2021 03 07 Alan Storey
Checking our God
When I finished preaching last Sunday – someone in the congregation called out: “But where do we draw the line?” The book of Acts records the early church wrestling with this very question: Who is in and who is out? Who is welcome and who is not? Where do we draw the line?
In fact the first Synod, called the Council of Jerusalem, had only one item on the agenda: “Are uncircumcised people welcome as is?” Peter thankfully convinced the assembly that God “made no distinction between them and us” [Acts 15:9].
The same question has topped the agenda of many synods since. Of course the issue is no longer circumcision but something else that is used to other and exclude, like gender. Regardless of the difference in ‘category’ it’s the same question: Does God make a distinction between us or not? “Where do we draw the line?”
Sadly, history shows that as we learn that God does not make a distinction between others and us in one area, we find another area to make distinctions in and we have to learn the lesson all over again. The lesson being that we have done evil believing we were doing good and we have caused pain while thinking we were being kind.
We seem to need endless reminding that God’s including mercy and love is for all – and all actually does mean all. This is why we often sing the hymn, There’s a wideness in God’s mercy,
There’s a wideness in God’s mercy
like the wideness of the sea
there’s a kindness in his justice
which is more than liberty.
For the love of God is broader
than the measure of our mind.
At our 190th Synod last week we witnessed the incarnation of God’s wide mercy among us as women were elected into the office of Bishop and Presiding Bishop. A great celebration even though long overdue. We also voted overwhelmingly for our Church to stop discriminating against LGBTI clergy and in favour of allowing LGBTI clergy to enter into a civil union – while the church continues to wrestle with its theology around marriage. (Please note that these decisions are not the new policy of the Methodist Church of Southern Africa because they would need to first be debated and accepted at our Conference in September for that to be the case. But this localised expression of God’s mercy at our Cape of Good Hope Synod is not without significance.)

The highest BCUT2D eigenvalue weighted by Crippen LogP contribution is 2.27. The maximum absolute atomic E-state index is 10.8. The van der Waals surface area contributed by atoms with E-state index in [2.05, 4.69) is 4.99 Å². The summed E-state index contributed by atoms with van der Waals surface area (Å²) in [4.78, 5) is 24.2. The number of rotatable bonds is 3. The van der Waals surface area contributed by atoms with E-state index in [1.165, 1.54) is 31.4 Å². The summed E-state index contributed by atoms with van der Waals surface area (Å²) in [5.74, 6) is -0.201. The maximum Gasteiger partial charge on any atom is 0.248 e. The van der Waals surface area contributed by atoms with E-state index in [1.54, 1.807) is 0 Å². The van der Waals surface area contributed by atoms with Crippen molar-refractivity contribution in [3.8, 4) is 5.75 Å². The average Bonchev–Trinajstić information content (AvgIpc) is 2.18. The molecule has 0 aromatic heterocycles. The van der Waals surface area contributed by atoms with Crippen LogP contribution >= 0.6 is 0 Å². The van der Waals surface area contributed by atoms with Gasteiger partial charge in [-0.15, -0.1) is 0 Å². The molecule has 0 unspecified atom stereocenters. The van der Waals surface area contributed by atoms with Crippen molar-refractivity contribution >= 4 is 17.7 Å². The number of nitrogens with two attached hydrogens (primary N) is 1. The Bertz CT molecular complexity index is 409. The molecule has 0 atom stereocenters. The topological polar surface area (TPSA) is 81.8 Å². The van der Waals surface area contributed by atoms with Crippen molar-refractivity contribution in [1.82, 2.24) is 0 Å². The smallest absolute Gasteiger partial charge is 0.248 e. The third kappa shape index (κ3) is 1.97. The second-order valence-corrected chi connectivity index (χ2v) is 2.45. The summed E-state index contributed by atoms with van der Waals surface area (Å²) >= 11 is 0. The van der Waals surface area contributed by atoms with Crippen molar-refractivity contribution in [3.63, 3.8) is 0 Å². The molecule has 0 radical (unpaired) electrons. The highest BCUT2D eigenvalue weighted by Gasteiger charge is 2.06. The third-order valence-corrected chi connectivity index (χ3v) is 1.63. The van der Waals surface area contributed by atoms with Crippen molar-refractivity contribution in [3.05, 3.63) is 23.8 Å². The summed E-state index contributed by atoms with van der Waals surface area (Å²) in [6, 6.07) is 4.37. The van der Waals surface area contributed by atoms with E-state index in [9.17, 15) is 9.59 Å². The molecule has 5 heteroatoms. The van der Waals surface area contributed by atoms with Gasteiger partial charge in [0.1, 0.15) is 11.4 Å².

Jesus crossed every possible distinction and barrier of his times – so nothing less is expected of those of us who desire to follow him.
This past week I have been in Wales sharing Manna and Mercy at the Pastor’s School of the United Reformed Church of Wales. It is the first time Manna and Mercy is being presented in Europe. On this trip I will not only be doing Manna and Mercy but training others, especially pastors, to use the material in their own ministries. See: www.urc-wales.org.uk
For those of you who do not know, Manna and Mercy is an artistic paraphrase of the whole Bible focusing on the main themes of Jesus’ ministry — namely “daily bread” and “mercy”. It is written by Daniel Erlander. See: www.danerlander.com
Today I am preaching at East Belfast Mission. A Methodist Church based on the Newtownards Road in Ballymacarret, an area of social and economic deprivation with high levels of unemployment, ill-health and paramilitary influences. Rated as the fifth most deprived ward of the 566 wards in Northern Ireland, the area has a particularly high incidence of unemployment with many individuals excluded from the labour market through unemployment, disability or ill health. They employ 70 people with over 100 active volunteers. See: www.ebm.org.uk and www.skainos.org
Their mission is nothing less than the transformation and renewal of East Belfast, by offering hope and a future to all those in need in the inner city, regardless of background or belief. They believe that everybody matters. It has been said of the East Belfast Mission congregation that ‘they’d let anyone in there’. I love it!!